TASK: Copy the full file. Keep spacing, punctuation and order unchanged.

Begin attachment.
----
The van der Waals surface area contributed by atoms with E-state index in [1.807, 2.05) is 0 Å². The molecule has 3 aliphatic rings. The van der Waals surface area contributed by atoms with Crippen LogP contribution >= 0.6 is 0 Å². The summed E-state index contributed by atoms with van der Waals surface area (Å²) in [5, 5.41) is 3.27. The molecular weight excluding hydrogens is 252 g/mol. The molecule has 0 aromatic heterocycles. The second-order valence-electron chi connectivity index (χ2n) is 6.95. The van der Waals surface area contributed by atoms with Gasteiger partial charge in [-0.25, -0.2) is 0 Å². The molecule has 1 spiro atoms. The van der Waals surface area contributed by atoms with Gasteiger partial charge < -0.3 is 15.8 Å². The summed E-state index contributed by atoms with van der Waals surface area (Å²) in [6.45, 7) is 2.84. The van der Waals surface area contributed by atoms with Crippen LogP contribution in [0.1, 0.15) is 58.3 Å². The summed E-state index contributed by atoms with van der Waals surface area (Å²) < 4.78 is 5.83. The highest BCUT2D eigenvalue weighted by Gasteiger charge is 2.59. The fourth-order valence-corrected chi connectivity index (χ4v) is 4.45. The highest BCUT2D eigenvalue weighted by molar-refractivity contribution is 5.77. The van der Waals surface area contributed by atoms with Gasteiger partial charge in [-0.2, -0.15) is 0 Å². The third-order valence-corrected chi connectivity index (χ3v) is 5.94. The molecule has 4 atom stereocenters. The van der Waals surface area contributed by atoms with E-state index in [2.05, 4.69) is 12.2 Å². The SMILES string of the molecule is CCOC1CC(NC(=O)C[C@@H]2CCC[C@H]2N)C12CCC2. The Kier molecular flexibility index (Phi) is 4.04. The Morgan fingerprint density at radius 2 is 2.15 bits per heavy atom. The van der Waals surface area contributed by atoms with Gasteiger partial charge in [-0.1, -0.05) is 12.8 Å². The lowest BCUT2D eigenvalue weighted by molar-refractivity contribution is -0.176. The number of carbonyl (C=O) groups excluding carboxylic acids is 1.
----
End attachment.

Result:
The van der Waals surface area contributed by atoms with E-state index in [1.807, 2.05) is 0 Å². The molecule has 3 aliphatic rings. The van der Waals surface area contributed by atoms with Crippen LogP contribution >= 0.6 is 0 Å². The summed E-state index contributed by atoms with van der Waals surface area (Å²) in [5, 5.41) is 3.27. The molecular weight excluding hydrogens is 252 g/mol. The molecule has 0 aromatic heterocycles. The second-order valence-electron chi connectivity index (χ2n) is 6.95. The van der Waals surface area contributed by atoms with Gasteiger partial charge in [-0.25, -0.2) is 0 Å². The molecule has 1 spiro atoms. The van der Waals surface area contributed by atoms with Gasteiger partial charge < -0.3 is 15.8 Å². The summed E-state index contributed by atoms with van der Waals surface area (Å²) in [6.45, 7) is 2.84. The van der Waals surface area contributed by atoms with Crippen LogP contribution in [0.1, 0.15) is 58.3 Å². The summed E-state index contributed by atoms with van der Waals surface area (Å²) < 4.78 is 5.83. The highest BCUT2D eigenvalue weighted by Gasteiger charge is 2.59. The fourth-order valence-corrected chi connectivity index (χ4v) is 4.45. The highest BCUT2D eigenvalue weighted by molar-refractivity contribution is 5.77. The van der Waals surface area contributed by atoms with Gasteiger partial charge in [-0.2, -0.15) is 0 Å². The third-order valence-corrected chi connectivity index (χ3v) is 5.94. The molecule has 4 atom stereocenters. The van der Waals surface area contributed by atoms with E-state index in [2.05, 4.69) is 12.2 Å². The SMILES string of the molecule is CCOC1CC(NC(=O)C[C@@H]2CCC[C@H]2N)C12CCC2. The Kier molecular flexibility index (Phi) is 4.04. The Morgan fingerprint density at radius 2 is 2.15 bits per heavy atom. The van der Waals surface area contributed by atoms with Gasteiger partial charge in [-0.1, -0.05) is 12.8 Å². The lowest BCUT2D eigenvalue weighted by molar-refractivity contribution is -0.176. The number of carbonyl (C=O) groups excluding carboxylic acids is 1.